by G.G. Zangar
According to Socialism Betrayed, Kazakhstan played a big role in catalyzing the downfall of the Soviet Union in response to Gorbachev’s gross neglect of the national question and blatant disregard for all the peripheral countries of the Soviet Union. A lot has happened in the country of Kazakhstan ever since the illegal dissolution of the USSR. The country has seen multiple rulers, forms of government, and a major nationwide protest as late as January 2022. Kazakhstan is now officially a presidential republic which is not too dissimilar from that of the United States. There is a president that oversees an executive branch while there exists a legislative and judicial branch as well. The current president is Kassym-Jomart Tokayev who has been in place since 2019. Before Tokayev was the president, Nursultan Nazarbayev led the country immediately after his role as prime minister of the Socialist Soviet Republic of Kazakhstan since 1989. Tokayev was chosen by Nursultan and there remains the belief that Nursultan still runs things behind the scenes. 
It is by observing both the recent history and the very geopolitical location of Kazakhstan that should warrant investigation into the country. This now post-Soviet country is situated between two of the most contentious powers to US capital hegemony and is largely ignored by the Western media. Investigation into Kazakhstan from a class-conscious perspective could yield some reasons for Western news media’s apathy toward the country. In assessing Kazakhstan from a proletarian perspective, one will rapidly come across a comrade of Kazakh origin; Ainur Kurmanov.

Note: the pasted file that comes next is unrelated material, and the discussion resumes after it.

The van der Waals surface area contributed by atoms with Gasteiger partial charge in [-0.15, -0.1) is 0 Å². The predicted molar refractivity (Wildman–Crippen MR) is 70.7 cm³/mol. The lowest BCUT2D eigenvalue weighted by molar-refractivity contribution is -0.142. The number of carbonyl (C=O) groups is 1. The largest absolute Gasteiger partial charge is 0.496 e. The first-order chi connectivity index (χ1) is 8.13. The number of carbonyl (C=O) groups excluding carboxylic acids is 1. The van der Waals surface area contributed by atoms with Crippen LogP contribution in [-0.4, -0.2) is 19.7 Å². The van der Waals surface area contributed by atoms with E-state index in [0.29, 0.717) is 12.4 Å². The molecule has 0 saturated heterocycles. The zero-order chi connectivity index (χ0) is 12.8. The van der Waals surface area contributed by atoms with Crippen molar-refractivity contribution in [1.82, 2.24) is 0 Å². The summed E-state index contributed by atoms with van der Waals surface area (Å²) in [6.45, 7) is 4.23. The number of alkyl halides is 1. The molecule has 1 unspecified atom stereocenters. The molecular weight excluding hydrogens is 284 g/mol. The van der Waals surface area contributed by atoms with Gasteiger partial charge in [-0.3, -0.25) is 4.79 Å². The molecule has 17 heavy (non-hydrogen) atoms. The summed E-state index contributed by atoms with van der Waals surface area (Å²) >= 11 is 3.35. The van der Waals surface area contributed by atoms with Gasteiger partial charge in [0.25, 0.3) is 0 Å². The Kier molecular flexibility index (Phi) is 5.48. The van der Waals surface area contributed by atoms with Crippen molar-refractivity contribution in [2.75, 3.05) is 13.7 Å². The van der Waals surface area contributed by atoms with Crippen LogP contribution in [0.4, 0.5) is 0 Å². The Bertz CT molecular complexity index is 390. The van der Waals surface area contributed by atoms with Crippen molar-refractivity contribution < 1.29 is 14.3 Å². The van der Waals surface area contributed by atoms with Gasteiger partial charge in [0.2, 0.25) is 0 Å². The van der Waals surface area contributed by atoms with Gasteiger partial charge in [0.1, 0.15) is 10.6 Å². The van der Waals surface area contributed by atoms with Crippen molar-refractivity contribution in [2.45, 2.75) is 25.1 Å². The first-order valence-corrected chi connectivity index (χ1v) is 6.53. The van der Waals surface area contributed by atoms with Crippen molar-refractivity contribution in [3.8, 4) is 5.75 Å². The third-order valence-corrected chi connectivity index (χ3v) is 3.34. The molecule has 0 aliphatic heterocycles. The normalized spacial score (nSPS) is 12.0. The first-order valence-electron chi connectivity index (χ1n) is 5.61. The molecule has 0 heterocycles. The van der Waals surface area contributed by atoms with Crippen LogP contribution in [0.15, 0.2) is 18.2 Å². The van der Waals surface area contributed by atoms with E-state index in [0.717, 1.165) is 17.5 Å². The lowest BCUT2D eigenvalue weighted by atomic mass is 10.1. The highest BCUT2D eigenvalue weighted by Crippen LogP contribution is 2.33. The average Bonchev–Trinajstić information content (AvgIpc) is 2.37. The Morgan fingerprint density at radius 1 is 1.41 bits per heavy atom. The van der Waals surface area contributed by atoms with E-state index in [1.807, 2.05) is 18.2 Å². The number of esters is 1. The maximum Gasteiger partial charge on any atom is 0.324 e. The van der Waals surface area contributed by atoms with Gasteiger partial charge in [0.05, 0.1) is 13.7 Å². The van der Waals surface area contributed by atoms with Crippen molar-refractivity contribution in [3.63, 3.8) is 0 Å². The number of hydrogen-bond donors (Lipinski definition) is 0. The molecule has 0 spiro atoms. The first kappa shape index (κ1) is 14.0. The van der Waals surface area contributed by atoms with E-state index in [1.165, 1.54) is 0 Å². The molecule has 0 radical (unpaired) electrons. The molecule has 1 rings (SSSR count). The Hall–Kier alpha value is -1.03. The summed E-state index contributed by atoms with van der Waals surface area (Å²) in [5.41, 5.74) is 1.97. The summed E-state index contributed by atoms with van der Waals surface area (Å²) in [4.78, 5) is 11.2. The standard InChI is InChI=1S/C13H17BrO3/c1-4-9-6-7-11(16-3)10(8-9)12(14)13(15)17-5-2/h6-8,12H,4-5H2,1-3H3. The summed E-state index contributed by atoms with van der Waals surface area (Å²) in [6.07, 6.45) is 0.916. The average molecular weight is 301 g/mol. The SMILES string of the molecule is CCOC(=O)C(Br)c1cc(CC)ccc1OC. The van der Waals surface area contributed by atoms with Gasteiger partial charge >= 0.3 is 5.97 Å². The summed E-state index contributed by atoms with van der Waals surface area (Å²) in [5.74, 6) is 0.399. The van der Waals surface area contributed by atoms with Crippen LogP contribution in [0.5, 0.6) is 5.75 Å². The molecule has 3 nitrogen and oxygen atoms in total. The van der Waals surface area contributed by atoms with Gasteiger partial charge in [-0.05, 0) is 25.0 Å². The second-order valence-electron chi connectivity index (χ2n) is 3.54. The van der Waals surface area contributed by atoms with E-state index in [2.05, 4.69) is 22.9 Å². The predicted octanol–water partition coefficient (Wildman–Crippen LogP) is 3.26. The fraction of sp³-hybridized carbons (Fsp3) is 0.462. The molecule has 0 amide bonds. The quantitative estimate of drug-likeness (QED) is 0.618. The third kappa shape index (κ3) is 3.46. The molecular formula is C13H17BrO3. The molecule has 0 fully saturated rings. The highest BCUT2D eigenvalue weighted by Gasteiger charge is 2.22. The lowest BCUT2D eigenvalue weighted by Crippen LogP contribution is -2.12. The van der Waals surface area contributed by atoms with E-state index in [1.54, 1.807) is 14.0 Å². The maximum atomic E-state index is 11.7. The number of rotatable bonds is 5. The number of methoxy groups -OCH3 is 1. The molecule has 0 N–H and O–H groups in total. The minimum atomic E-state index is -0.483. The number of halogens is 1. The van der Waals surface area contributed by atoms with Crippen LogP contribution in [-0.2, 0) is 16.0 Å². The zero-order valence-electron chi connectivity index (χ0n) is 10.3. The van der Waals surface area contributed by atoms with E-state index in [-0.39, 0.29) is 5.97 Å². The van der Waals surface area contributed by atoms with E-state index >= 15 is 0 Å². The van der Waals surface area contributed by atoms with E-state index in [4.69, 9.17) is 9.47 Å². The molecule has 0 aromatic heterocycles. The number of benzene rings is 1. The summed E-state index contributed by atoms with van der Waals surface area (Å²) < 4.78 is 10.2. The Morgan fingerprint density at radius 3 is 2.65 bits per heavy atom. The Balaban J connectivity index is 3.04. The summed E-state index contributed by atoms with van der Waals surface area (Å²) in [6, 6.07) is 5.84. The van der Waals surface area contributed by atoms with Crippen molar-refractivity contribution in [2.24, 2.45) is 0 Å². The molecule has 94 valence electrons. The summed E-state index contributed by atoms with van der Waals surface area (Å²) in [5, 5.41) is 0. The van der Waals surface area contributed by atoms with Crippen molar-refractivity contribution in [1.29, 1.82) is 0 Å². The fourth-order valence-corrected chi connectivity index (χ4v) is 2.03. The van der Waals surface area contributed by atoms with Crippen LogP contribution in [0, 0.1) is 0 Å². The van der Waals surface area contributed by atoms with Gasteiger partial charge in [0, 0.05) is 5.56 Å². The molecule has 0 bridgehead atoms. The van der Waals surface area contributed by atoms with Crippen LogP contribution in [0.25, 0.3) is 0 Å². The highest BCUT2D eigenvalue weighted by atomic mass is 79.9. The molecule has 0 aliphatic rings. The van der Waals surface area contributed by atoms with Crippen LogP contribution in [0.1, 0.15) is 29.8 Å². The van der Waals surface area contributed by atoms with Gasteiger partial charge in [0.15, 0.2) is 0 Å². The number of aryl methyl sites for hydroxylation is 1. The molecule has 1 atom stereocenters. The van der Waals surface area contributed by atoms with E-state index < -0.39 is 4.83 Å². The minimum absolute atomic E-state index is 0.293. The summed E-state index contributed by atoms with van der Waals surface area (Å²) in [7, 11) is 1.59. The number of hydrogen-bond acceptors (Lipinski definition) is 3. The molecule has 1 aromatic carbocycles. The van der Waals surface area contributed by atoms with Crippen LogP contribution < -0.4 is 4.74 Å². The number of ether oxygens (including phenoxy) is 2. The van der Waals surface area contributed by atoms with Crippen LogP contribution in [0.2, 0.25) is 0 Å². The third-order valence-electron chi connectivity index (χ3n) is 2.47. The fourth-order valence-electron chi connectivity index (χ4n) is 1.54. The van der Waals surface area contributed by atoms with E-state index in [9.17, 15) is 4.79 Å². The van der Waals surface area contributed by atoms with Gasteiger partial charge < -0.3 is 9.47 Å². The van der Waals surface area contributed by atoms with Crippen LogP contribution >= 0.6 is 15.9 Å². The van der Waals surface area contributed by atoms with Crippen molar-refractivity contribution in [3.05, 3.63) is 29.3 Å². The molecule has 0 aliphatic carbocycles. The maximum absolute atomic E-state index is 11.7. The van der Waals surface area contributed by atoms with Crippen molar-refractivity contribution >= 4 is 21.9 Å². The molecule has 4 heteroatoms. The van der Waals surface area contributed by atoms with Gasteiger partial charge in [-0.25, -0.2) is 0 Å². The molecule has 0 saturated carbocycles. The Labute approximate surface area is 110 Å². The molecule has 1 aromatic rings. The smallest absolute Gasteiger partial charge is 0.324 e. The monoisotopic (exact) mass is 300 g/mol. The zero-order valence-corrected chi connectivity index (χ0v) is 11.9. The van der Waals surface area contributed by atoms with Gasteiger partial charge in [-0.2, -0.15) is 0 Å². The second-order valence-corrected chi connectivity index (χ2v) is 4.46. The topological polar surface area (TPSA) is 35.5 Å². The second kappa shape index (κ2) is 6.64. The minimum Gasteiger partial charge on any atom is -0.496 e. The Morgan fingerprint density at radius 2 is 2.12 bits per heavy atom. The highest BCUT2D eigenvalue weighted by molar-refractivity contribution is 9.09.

Ainur Kurmanov is the leader of the Socialist Movement of Kazakhstan (Қазақстанның Социалистік Қозғалысы). The party and Ainur himself are deemed “Opposition” to the current government of Kazakhstan which has earned Ainur the status of “exile” and forced him to move to Russia. His channel on the online video platform, YouTube, however, is very active and highlights some of the current happenings in Kazakhstan. One of the longest-running threads of discontent among the Kazakh people is the situation regarding an oil field called Zhanaozen. In 2012, a strike broke out among Kazakh oil workers who were then gunned down by government forces resulting in 15 deaths and hundreds of injuries. The oil workers triggered a wave of protests across the country for issues all too familiar to the proletariat of the United States: unemployment, clean drinking water, heightened gas prices, low wages, and inflation. The geopolitically significant location of Kazakhstan makes it hard to determine if any protests in the country are the result of genuine worker organizing or deliberately funded provocations from other countries.
In reading Ainur’s articles, he paints a picture of a country rich in every element on the periodic table, yet has yet fallen short of attributing a high standard of living to its people. It is the same story that every communist is painfully aware of; a bourgeois “democracy” hoarding capital at the expense of the people. Despite how rich the country is in resources, they are extracted at the expense of workers and then exported to other countries to the benefit of the local bourgeoisie and, to a greater extent, the benefit of foreign capital. Ainur states that, amidst high unemployment, oil is the largest industry Kazakh people turn to for work, yet the companies are owned by foreign capital and that “70% of Kazakh oil is exported to western markets”.
The answer to my earlier question (how is such a geostrategically significant country so seldom talked about in the Western world?) is directly answered by Comrade Kurmanov where in his article, he states “That’s why the imperialistic states are absolutely not interested […] it is already completely on their side.”